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Here’s How Large Corporations are Addressing Climate Change

Feb. 14, 2022
A new report from NewClimate examines how some of the world’s largest companies are addressing climate change—and how far they still have to go.

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As more organizations awaken to the perils of climate change and make moves to thwart it, entities like NewClimate Institute are measuring and reporting on their progress. The organization, which supports research and implementation of action against global climate change, says that most large companies have public strategies and targets in place, but that there’s still much work to be done in this area.

“The rapid acceleration of corporate climate pledges, combined with the fragmentation of approaches means that it is more difficult than ever to distinguish between real climate leadership and unsubstantiated greenwashing,” NewClimate points out in its new report, Corporate Climate Responsibility Monitor 2022.

“This is compounded by a general lack of regulatory oversight at national and sectoral levels,” it continues. “Identifying and promoting real climate leadership, and sorting it from greenwashing, is a key challenge that, where addressed, has the potential to unlock greater global climate change mitigation ambition.”

By definition, greenwashing is the process of conveying a false impression or providing misleading information about how a company's products are more environmentally sound. For example, companies may claim that their products are made from recycled materials or that they offer energy-saving benefits when in reality they don’t (or, at least not to the degree that’s been purported).

Here’s What NewClimate Learned

In assessing the climate strategies of 25 major global companies, NewClimate evaluated the integrity of climate pledges against good practice criteria to identify good examples for replication and highlight areas where improvement is needed. Here’s what NewClimate learned and its assessment of the current situation:

Headline pledges are often ambiguous and emission reduction commitments are limited. All 25 companies that the institute assessed had pledged some form of zero emissions, net zero or carbon-neutrality target, but it says that just three of the 25 companies (Maersk, Vodafone and Deutsche Telekom) are committed to deep decarbonization of over 90% of their full value chain emissions by their respective target years of their headline pledges.

“Targets for 2030 fall well short of the ambition required to align with the internationally agreed goals of the Paris Agreement and avoid the most damaging effects of climate change,” NewClimate points out.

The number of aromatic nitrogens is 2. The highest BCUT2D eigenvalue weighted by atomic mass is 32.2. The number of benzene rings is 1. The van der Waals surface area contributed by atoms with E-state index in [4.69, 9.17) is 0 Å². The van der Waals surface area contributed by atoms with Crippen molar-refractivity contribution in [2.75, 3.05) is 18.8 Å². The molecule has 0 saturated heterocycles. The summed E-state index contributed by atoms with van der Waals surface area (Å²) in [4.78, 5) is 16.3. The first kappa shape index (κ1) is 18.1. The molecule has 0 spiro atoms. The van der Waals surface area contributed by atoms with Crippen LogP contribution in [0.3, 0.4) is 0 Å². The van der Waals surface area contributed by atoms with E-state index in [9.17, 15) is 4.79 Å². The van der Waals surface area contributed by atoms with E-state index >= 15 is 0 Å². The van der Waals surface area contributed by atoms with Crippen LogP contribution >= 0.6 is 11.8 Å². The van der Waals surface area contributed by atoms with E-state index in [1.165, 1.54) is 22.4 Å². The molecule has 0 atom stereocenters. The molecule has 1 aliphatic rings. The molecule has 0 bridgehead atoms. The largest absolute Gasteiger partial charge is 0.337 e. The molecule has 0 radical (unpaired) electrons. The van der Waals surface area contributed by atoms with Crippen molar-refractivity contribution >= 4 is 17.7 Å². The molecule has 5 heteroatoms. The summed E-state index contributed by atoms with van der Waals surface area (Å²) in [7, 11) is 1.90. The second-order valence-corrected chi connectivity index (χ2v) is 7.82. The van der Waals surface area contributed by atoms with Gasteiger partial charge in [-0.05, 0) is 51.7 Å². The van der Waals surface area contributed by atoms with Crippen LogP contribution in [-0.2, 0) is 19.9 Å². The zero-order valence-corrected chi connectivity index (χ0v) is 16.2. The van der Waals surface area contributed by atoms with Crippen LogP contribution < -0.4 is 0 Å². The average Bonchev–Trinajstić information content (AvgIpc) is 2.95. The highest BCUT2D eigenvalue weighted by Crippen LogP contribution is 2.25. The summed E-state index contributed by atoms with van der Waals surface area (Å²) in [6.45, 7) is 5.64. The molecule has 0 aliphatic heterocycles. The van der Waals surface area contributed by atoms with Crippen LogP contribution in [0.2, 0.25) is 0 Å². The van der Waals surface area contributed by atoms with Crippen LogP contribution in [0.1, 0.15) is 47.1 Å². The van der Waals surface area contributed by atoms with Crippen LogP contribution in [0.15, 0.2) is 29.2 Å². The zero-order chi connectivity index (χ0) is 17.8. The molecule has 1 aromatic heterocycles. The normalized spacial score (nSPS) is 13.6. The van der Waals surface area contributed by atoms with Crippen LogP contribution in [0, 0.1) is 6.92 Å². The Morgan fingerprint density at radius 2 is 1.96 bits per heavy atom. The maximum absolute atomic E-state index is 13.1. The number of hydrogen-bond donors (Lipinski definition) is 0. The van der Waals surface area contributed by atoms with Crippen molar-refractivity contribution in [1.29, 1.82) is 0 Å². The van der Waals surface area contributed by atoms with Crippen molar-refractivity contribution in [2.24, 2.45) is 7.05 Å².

Demonstrated good practice emission reduction measures must be replicated and scaled up. NewClimate says that companies could “significantly improve” their uptake of ambitious measures to address their climate footprint, especially for their upstream and downstream emissions. For example, Scope 3 emissions account on average for 87% of total emissions for the 25 companies assessed in its report, but just eight of the 25 companies disclosed a moderate level of detail on their plans to address these emissions.

“A few companies demonstrate leadership with higher quality and innovative approaches for sourcing renewable electricity,” the institute points out in its report, “but the overall integrity of renewable electricity procurement remains low.”

Offsetting plans are contentious, but climate contributions without neutralization claims are gaining traction as an alternative approach. Offsetting is the action of displacing or reducing emissions at the source, and the action will generate a carbon credit. NewClimate says that most of the companies it examines rely on offsetting, with at least two-thirds of them relying on carbon dioxide removals from forestry and other biological-related carbon sequestration as their offsetting strategies.

The problem, according to NewClimate, is that these are “unsuitable for individual offsetting claims, because biological carbon storage can be reversed (e.g., when forests are cut and burned) and because there is a global requirement to reduce emissions and increase carbon storage, not one or the other.”  

Companies will be the innovators that find the solutions to the climate crisis, but they must be subject to scrutiny and regulation. “Mitigation of climate change depends on innovation; companies have, and will continue, to play a central role in finding and scaling up solutions for deep decarbonization,” NewClimate points out. “Companies must be subject to intense scrutiny to confirm whether their pledges and claims are credible, and should be made accountable in case they are not.”  

Key Areas of Focus

According to NewClimate, companies that want to strengthen their positions as climate leaders should focus on four key areas: the tracking and disclosures of emissions; setting specific and substantiated targets; reducing their own emissions; and making climate contributions and using offsetting. “Corporate climate leadership includes not only ambitious target setting,” it says, “but also taking responsibility for unabated emissions.”

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About the Author

Bridget McCrea | Contributing Writer | Supply Chain Connect

Bridget McCrea is a freelance writer who covers business and technology for various publications.